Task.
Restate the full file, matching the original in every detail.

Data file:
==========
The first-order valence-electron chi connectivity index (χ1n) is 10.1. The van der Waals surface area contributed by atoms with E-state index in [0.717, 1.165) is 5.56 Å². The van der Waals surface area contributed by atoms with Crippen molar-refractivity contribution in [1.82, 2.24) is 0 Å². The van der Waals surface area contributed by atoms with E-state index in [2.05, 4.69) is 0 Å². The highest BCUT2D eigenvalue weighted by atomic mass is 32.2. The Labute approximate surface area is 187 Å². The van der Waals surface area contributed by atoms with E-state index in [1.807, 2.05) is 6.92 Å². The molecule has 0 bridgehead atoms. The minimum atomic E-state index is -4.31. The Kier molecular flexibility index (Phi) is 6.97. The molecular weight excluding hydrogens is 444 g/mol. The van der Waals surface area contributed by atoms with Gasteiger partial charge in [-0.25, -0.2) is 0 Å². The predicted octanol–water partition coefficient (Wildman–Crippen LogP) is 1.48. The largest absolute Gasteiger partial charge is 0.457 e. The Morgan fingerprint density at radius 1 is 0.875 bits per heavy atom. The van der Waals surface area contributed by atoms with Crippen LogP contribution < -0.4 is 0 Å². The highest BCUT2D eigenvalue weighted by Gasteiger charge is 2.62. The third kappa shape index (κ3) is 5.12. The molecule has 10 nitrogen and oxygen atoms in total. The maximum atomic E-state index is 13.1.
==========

The first-order valence-electron chi connectivity index (χ1n) is 10.1. The van der Waals surface area contributed by atoms with E-state index in [0.717, 1.165) is 5.56 Å². The van der Waals surface area contributed by atoms with Crippen molar-refractivity contribution in [1.82, 2.24) is 0 Å². The van der Waals surface area contributed by atoms with E-state index in [2.05, 4.69) is 0 Å². The highest BCUT2D eigenvalue weighted by atomic mass is 32.2. The Labute approximate surface area is 187 Å². The van der Waals surface area contributed by atoms with E-state index in [1.807, 2.05) is 6.92 Å². The molecule has 0 bridgehead atoms. The minimum atomic E-state index is -4.31. The Kier molecular flexibility index (Phi) is 6.97. The molecular weight excluding hydrogens is 444 g/mol. The van der Waals surface area contributed by atoms with Gasteiger partial charge in [-0.25, -0.2) is 0 Å². The predicted octanol–water partition coefficient (Wildman–Crippen LogP) is 1.48. The largest absolute Gasteiger partial charge is 0.457 e. The Morgan fingerprint density at radius 1 is 0.875 bits per heavy atom. The van der Waals surface area contributed by atoms with Crippen LogP contribution < -0.4 is 0 Å². The highest BCUT2D eigenvalue weighted by Gasteiger charge is 2.62. The third kappa shape index (κ3) is 5.12. The molecule has 10 nitrogen and oxygen atoms in total. The maximum atomic E-state index is 13.1.